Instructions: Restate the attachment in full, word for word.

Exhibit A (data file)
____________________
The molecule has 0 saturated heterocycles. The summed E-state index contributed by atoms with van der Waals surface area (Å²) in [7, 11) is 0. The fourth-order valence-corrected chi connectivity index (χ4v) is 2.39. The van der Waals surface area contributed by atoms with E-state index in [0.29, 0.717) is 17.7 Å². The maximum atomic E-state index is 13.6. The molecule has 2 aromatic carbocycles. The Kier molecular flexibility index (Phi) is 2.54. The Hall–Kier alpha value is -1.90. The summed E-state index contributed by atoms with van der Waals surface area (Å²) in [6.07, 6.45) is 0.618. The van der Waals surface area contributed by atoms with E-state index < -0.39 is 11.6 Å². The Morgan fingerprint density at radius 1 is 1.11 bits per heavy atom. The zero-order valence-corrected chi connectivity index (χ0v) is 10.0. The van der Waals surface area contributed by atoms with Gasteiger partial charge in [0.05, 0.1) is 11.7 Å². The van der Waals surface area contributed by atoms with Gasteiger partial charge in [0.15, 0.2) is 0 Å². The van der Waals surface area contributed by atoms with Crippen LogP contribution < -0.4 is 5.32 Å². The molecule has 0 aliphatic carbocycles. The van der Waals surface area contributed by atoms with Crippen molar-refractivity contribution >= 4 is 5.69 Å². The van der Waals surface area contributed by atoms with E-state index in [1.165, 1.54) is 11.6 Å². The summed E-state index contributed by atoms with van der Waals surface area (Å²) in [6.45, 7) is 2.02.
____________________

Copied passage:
The molecule has 0 saturated heterocycles. The summed E-state index contributed by atoms with van der Waals surface area (Å²) in [7, 11) is 0. The fourth-order valence-corrected chi connectivity index (χ4v) is 2.39. The van der Waals surface area contributed by atoms with E-state index in [0.29, 0.717) is 17.7 Å². The maximum atomic E-state index is 13.6. The molecule has 2 aromatic carbocycles. The Kier molecular flexibility index (Phi) is 2.54. The Hall–Kier alpha value is -1.90. The summed E-state index contributed by atoms with van der Waals surface area (Å²) in [6.07, 6.45) is 0.618. The van der Waals surface area contributed by atoms with E-state index < -0.39 is 11.6 Å². The Morgan fingerprint density at radius 1 is 1.11 bits per heavy atom. The zero-order valence-corrected chi connectivity index (χ0v) is 10.0. The van der Waals surface area contributed by atoms with Gasteiger partial charge in [0.05, 0.1) is 11.7 Å². The van der Waals surface area contributed by atoms with Gasteiger partial charge in [0.15, 0.2) is 0 Å². The van der Waals surface area contributed by atoms with Crippen LogP contribution < -0.4 is 5.32 Å². The molecule has 0 aliphatic carbocycles. The van der Waals surface area contributed by atoms with Crippen molar-refractivity contribution >= 4 is 5.69 Å². The van der Waals surface area contributed by atoms with E-state index in [1.165, 1.54) is 11.6 Å². The summed E-state index contributed by atoms with van der Waals surface area (Å²) in [6.45, 7) is 2.02.